• Learn the hazard communication standard, and keep an updated copy of it in your program document

  • Identify responsible staff on your frontline team who will be coordinating the implementation; we recommend assigning different staff to particular activities

  • Make sure your containers are labeled, keep an up-to-date glossary of the labels, and store your safety data sheets for each of the hazardous supplies

3. Make OSHA compliance trainings accessible

OSHA requires businesses to provide regular safety and compliance training to workers. This ensures that they are aware of OSHA regulations and know how to comply with them.

When it comes to implementation, many of the frontline workers do not have access to desks or laptops. Therefore, whether it's virtual or on-demand training, it is important to make it accessible on mobile phones. Additionally, consider sending post-training surveys to ensure your frontline teams are aware of the regulations.

4. Ensure there are enough safety supplies

The first step of workplace safety and hazard prevention is protection. One way to ensure protection is by having enough safety supplies on hand for workers to use. These might include personal protective equipment (PPE), such as gloves, goggles, and hard hats, as well as first aid kits and fire extinguishers.

We recommend using an inventory tracking system to keep track of your safety supplies. This system should allow you to monitor safety supply usage and identify potential shortages without having to physically count the supplies in storage.

5. Ensure every employee gets the latest safety update

It is of utmost importance that every employee is well-informed of the latest updates on workplace safety and OSHA requirements. This is especially critical for those on the frontline and in the field.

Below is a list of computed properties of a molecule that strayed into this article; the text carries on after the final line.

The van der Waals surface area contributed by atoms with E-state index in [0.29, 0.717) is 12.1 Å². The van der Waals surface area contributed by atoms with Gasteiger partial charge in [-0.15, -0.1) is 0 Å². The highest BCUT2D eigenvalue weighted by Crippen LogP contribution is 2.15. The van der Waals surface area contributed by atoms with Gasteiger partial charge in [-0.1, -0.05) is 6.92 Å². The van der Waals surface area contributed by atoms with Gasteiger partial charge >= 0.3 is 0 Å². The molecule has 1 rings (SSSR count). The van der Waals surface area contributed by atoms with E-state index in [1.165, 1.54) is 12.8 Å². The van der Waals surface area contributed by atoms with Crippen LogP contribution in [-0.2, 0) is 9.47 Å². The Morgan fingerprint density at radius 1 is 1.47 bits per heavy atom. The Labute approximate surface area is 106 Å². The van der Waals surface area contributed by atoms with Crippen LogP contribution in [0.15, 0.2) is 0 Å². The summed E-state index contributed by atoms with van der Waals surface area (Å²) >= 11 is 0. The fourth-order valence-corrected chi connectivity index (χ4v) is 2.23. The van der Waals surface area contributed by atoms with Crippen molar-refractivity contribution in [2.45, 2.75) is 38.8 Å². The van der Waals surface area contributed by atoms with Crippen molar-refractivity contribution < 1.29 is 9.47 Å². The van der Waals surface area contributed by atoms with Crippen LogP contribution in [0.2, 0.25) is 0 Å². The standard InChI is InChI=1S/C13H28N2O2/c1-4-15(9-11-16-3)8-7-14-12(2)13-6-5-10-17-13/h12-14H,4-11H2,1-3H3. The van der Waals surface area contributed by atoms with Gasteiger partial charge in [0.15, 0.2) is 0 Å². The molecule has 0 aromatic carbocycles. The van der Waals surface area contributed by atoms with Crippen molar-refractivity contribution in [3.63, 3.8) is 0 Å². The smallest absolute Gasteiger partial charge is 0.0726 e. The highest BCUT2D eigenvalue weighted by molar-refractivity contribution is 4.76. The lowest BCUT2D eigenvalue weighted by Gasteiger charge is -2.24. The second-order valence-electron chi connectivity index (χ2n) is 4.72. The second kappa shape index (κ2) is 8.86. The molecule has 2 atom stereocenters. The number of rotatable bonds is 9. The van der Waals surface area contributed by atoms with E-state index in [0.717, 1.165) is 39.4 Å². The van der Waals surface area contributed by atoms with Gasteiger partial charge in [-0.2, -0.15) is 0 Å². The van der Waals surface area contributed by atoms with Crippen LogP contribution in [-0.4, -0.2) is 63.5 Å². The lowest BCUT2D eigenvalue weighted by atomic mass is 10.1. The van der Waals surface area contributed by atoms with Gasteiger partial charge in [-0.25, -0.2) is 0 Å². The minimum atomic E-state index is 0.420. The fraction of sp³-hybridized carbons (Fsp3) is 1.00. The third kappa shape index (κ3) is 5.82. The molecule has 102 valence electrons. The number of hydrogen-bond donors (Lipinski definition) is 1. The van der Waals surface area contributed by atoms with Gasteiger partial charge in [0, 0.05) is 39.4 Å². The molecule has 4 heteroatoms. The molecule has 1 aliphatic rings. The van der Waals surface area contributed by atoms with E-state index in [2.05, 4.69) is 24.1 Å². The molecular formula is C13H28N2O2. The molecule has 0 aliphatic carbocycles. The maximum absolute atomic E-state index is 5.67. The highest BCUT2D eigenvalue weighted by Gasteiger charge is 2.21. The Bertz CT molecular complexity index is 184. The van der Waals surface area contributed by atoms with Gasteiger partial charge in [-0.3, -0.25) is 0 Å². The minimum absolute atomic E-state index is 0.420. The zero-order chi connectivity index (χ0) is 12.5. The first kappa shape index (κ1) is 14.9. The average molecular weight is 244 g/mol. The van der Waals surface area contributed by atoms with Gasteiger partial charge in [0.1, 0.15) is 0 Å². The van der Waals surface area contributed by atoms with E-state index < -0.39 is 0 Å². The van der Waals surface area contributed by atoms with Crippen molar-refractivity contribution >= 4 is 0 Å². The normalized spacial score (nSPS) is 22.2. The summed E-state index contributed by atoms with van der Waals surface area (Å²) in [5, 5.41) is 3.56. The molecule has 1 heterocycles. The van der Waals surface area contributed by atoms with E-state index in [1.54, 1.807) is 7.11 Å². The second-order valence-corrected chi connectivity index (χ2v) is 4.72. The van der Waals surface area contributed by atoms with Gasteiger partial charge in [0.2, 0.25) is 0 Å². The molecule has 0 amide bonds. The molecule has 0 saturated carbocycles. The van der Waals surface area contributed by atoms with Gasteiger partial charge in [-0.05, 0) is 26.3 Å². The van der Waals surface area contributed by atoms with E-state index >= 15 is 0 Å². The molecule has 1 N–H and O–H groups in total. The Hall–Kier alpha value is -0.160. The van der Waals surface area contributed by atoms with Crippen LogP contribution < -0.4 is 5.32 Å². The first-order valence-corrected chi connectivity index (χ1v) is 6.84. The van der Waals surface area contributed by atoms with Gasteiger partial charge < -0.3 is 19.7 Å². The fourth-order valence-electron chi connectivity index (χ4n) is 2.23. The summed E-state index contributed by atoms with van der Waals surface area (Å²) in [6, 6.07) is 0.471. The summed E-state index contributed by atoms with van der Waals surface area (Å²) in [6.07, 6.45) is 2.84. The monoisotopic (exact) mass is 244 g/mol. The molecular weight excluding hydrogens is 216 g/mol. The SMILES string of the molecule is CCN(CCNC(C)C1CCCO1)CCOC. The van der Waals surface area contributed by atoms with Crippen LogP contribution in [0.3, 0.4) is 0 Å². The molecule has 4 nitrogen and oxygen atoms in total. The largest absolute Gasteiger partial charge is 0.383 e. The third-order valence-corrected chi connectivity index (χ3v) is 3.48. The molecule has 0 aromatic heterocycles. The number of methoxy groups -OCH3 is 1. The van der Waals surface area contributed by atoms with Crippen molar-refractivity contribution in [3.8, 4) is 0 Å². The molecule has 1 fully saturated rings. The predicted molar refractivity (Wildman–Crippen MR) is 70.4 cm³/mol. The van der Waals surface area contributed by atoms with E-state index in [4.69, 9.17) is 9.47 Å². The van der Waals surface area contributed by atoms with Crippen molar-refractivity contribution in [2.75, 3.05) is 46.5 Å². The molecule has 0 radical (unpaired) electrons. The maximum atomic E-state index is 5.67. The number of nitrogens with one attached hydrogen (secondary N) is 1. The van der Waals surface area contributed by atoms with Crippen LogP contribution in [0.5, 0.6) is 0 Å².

To efficiently broadcast safety updates, we recommend ensuring that all employees, whether at a desk or in the field, are communicating on the same platform for work.

Additionally, using a smart bot to send safety updates in bulk and requiring acknowledgement from every employee by clicking on a button will help confirm that all frontline teams are aware of the changes and remain cautious.

A male factory worker receives the latest safety announcement that are sent in bulk from Lark to all facility employees.

What are some common OSHA violations?

OSHA violations can result in hefty fines, legal action, and reputational damage for companies. Some common OSHA violations include:

  • Fall protection: Failure to provide adequate fall protection for workers on elevated surfaces or work areas.

  • Hazard communication: Failure to provide adequate hazard communication, such as labels, signs, and other forms of communication, to alert workers to potential hazards.

  • Respiratory protection: Failure to provide adequate respiratory protection for workers exposed to harmful airborne particles or chemicals.

  • Machine guarding: Failure to provide adequate machine guarding to protect workers from moving machine parts that could cause injury or amputation.

  • Electrical wiring methods: Failure to provide adequate electrical wiring methods that comply with OSHA standards and prevent electrical hazards.

The importance of having the right tools

To deploy the tactics mentioned above effectively, businesses need the right tools to stay organized and efficient. Consider using a tool like Lark, a collaboration platform that helps teams in the field or at a desk stay updated on important updates, conduct routine tasks, receive regular training, and report potential issues with ease.

By understanding what OSHA is, why it is important, and how to stay compliant with its regulations, manufacturing companies can reduce the risk of accidents, injuries, and illnesses in the workplace. With the right tools, your frontline teams can streamline their OSHA compliance efforts and ensure that the workers are safe and healthy.

Ready to improve your facility compliance? Let our team at Lark know today to get a free consultation on how to implement the tips above ⛑